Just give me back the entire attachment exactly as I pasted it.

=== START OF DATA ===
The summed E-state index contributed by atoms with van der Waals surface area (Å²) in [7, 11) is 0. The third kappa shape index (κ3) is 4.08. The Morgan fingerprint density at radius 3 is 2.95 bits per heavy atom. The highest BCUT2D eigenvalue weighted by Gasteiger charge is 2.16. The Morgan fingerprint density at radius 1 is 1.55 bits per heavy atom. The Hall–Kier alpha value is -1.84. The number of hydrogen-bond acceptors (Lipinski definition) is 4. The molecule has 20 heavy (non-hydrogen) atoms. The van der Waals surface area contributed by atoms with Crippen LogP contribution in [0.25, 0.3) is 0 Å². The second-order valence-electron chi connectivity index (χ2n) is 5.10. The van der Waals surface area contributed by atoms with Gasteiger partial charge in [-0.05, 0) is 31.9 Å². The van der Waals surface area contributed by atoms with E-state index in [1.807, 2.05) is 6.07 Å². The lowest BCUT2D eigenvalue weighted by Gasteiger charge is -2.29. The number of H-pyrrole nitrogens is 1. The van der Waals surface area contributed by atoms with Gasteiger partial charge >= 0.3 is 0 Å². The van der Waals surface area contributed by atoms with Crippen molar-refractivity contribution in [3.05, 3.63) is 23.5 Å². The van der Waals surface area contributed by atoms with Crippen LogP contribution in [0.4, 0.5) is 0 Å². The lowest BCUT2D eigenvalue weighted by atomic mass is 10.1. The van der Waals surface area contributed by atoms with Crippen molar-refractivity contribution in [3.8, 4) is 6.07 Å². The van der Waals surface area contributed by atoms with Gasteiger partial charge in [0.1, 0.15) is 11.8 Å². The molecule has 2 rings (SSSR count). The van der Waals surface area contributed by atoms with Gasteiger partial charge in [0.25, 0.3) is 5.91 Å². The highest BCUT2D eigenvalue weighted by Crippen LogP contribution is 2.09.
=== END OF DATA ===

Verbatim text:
The summed E-state index contributed by atoms with van der Waals surface area (Å²) in [7, 11) is 0. The third kappa shape index (κ3) is 4.08. The Morgan fingerprint density at radius 3 is 2.95 bits per heavy atom. The highest BCUT2D eigenvalue weighted by Gasteiger charge is 2.16. The Morgan fingerprint density at radius 1 is 1.55 bits per heavy atom. The Hall–Kier alpha value is -1.84. The number of hydrogen-bond acceptors (Lipinski definition) is 4. The molecule has 20 heavy (non-hydrogen) atoms. The van der Waals surface area contributed by atoms with Crippen LogP contribution in [0.25, 0.3) is 0 Å². The second-order valence-electron chi connectivity index (χ2n) is 5.10. The van der Waals surface area contributed by atoms with Gasteiger partial charge in [-0.05, 0) is 31.9 Å². The van der Waals surface area contributed by atoms with E-state index in [1.807, 2.05) is 6.07 Å². The lowest BCUT2D eigenvalue weighted by Gasteiger charge is -2.29. The number of H-pyrrole nitrogens is 1. The van der Waals surface area contributed by atoms with Gasteiger partial charge >= 0.3 is 0 Å². The van der Waals surface area contributed by atoms with Crippen molar-refractivity contribution in [3.05, 3.63) is 23.5 Å². The van der Waals surface area contributed by atoms with Crippen LogP contribution in [0.4, 0.5) is 0 Å². The lowest BCUT2D eigenvalue weighted by atomic mass is 10.1. The van der Waals surface area contributed by atoms with Crippen molar-refractivity contribution in [3.8, 4) is 6.07 Å². The van der Waals surface area contributed by atoms with Gasteiger partial charge in [0.1, 0.15) is 11.8 Å². The molecule has 2 rings (SSSR count). The van der Waals surface area contributed by atoms with Gasteiger partial charge in [0.25, 0.3) is 5.91 Å². The highest BCUT2D eigenvalue weighted by Crippen LogP contribution is 2.09.